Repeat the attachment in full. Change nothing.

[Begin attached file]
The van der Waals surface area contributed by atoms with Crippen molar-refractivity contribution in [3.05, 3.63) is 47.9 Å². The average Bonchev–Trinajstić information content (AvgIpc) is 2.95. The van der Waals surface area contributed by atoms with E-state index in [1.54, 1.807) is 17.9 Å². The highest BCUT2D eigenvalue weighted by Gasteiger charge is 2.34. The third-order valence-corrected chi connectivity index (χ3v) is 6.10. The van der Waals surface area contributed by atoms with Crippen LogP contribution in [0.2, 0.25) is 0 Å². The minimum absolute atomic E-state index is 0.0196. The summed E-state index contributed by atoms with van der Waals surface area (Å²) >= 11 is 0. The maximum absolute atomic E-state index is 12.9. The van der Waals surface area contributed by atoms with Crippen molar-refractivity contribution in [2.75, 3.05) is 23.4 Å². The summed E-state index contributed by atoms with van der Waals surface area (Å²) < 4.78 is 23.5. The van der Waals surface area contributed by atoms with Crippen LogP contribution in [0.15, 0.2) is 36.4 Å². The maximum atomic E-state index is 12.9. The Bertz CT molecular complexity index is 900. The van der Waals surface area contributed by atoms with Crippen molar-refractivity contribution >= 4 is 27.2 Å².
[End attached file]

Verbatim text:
The van der Waals surface area contributed by atoms with Crippen molar-refractivity contribution in [3.05, 3.63) is 47.9 Å². The average Bonchev–Trinajstić information content (AvgIpc) is 2.95. The van der Waals surface area contributed by atoms with E-state index in [1.54, 1.807) is 17.9 Å². The highest BCUT2D eigenvalue weighted by Gasteiger charge is 2.34. The third-order valence-corrected chi connectivity index (χ3v) is 6.10. The van der Waals surface area contributed by atoms with Crippen LogP contribution in [0.2, 0.25) is 0 Å². The minimum absolute atomic E-state index is 0.0196. The summed E-state index contributed by atoms with van der Waals surface area (Å²) >= 11 is 0. The maximum absolute atomic E-state index is 12.9. The van der Waals surface area contributed by atoms with Crippen molar-refractivity contribution in [2.75, 3.05) is 23.4 Å². The summed E-state index contributed by atoms with van der Waals surface area (Å²) < 4.78 is 23.5. The van der Waals surface area contributed by atoms with Crippen LogP contribution in [0.15, 0.2) is 36.4 Å². The maximum atomic E-state index is 12.9. The Bertz CT molecular complexity index is 900. The van der Waals surface area contributed by atoms with Crippen molar-refractivity contribution >= 4 is 27.2 Å².